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  Texas : Features : Columns : Lone Star Diary :

The Most Distinguished Tramp

by Murray Montgomery
Murray Montgomery
I would imagine that we've all seen the graffiti that adorns many structures in this country. Most of it is just the work of folks who evidently have too much time on their hands and in my opinion; there isn't much of it that could be considered a work of art.

However, back in 1910, there was a gentleman who was quite the artist at making graffiti; he didn't use paint, he carved his. According to the Hallettsville Herald, the tramp known simply as "A-No. 1" left his carvings on anything he could find along the railroad right of ways, be it shanties or water tanks.

The Feb. 25, 1910, issue of the Herald had an interesting story about old "A-No. 1" - the headline read, "The most distinguished tramp in the world paid this city a visit Monday. Traveled 468,450 miles at a cost of $7.61". The paper told its readers to look for the tramp's work during their travels. The article said that "A No. 1" would always carve that name under his work, along with the date and an arrow to show what direction he was heading when he left.

The paper said that the artistic tramp made a living selling his book, "The Life and Adventures of A-No. 1" written by himself. He also sold postal cards with his picture on them. It was an illustrated book which, according to the paper, "contains some wholesome advice to boys who are not satisfied with their home."

The hobo was well known to railroad men and had ridden the trains since 1883. He had traveled an astounding 465,230 miles and had only paid $7.61 in train fares. In his interview, he told the Herald that he was a linguist and could speak and write in four languages. He said that he had prevented 20 wrecks but didn't elaborate as to how. He told the paper that he wore a $40 suit of clothes and carried a gold watch. "I keep my name a secret and do not chew, smoke, drink, swear or gamble," he said.

When asked how he acquired his strange name, he told a story of how he was befriended by an old hobo. The aged man was taken with the talent of his young companion and how he so quickly adapted to riding the rails in a boxcar. After one particularly hard journey the old man said, "Kid you are alright. You're A-No. 1." The title stuck and the paper said that he had lived up to the name.

It seems that "A-No. 1" traveled wearing overalls and jumpers but upon his arrival into town, he would change clothes and appear wearing a neat suit. "He is always clean shaven and has a very prosperous appearance," the Herald wrote, "he has a profession, which is carving potatoes, and in this he has no equal. Hundreds of times he has carved faces for persons in return for small favors. He is also a wood carver of ability."

The clean-cut tramp said he had a memorandum book full of cards and letters given him by railroad officials. He also carried an autographed letter from the author, Jack London, telling of their companionship on the road together. London was a famous author with his most remembered work being "Call of the Wild" which was published in 1903 - London did spend some time riding the rails as a hobo.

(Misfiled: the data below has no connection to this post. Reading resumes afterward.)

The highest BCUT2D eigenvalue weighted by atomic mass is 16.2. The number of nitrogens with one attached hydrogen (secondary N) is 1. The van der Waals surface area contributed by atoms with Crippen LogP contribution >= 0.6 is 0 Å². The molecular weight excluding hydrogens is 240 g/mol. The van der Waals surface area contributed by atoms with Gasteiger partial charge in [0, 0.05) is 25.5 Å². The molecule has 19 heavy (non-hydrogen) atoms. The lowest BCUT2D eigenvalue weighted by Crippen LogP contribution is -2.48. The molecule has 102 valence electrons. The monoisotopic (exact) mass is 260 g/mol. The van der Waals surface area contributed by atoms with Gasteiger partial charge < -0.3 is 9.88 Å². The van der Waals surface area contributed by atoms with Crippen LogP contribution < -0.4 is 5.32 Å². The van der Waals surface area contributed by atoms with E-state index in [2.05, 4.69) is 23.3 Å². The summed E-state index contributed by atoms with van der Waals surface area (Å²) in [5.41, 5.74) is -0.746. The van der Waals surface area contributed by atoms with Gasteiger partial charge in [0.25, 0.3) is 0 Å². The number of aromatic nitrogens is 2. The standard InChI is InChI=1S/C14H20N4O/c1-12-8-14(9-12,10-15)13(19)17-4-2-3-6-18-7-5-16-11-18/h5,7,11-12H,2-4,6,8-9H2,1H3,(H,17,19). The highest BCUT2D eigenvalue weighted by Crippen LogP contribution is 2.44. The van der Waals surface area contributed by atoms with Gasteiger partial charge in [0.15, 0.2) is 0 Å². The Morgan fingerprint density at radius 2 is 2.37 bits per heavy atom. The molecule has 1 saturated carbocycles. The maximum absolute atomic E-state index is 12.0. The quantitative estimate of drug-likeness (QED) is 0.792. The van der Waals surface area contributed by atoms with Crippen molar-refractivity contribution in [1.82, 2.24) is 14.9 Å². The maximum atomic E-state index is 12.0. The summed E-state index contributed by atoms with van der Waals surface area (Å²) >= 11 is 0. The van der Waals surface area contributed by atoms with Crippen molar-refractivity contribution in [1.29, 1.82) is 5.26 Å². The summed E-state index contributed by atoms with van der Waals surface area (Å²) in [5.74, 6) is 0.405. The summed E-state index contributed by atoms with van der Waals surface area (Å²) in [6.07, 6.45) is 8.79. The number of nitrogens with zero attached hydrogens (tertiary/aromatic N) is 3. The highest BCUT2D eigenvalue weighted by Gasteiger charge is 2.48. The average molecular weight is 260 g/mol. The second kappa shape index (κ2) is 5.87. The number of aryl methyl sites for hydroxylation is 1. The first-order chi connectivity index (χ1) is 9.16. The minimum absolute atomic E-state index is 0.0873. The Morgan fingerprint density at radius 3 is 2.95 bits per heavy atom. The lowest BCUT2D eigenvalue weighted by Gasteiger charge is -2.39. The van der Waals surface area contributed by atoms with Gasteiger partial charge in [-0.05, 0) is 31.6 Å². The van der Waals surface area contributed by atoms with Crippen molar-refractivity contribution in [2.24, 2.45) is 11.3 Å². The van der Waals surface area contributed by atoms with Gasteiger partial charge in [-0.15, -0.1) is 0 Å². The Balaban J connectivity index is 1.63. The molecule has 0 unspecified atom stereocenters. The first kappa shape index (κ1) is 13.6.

During his visit with the Hallettsville Herald, "A-No. 1" said he hoped that his book, like London's, would prevent young men from taking to hobo life. The tramp said that he had met many boys from fine homes who had the urge to roam and would take to the rails. He said the youngsters had no idea of the horrors they were embracing.

When asked why he didn't stop he replied: "Do you know the call to wander is so irresistible that often on a dark and rainy night I find myself walking about a railroad yard looking for a chance to move on? You would not believe me, yet it is a fact that I realize that my end will be the same as that of 90 percent of all tramps - an accident. This is why I have at least provided for a decent burial."

The hobo said that he received $1,000 cash and a beautiful medal in 1894 from the Police Gazette for tramping from New York to San Francisco in eleven days and six hours. With $750 of that money he bought a tombstone in a cemetery at Cambridge Springs, Pennsylvania. "Seems strange that almost every night that silent white monument seems to beckon from yonder green hill side in my dreams entreating me to stop my roving," he said.

The man said that he had tried many times to stop his wondering ways but just could not get rid of his yearning to roam. He said the engraving on his tombstone reads simply, "A-No. 1 - The Rambler - At Rest at Last."

After a bit of research I found that "A-No. 1" was actually a fellow named Leon Ray Livingston (1872-1944) who was born in San Francisco and took to the rails when he was only eleven years old. He died a wealthy man after publishing 13 books about hobo life. His best-selling book was "From Coast to Coast" which was about his adventures as a hobo and his travels with another hobo-writer, Jack London, who Livingston mentioned in his interview with the Hallettsville Herald.
In the movie "Emperor of the North," which was released in 1973, actor Lee Marvin played the role of "A-No. 1" which was inspired by the life of Leon Ray Livingston. Back in 1910 the Hallettsville Herald had no way of knowing that it had indeed interviewed "the most distinguished tramp."


Murray Montgomery
Lone Star Diary
June 21, 2006Column


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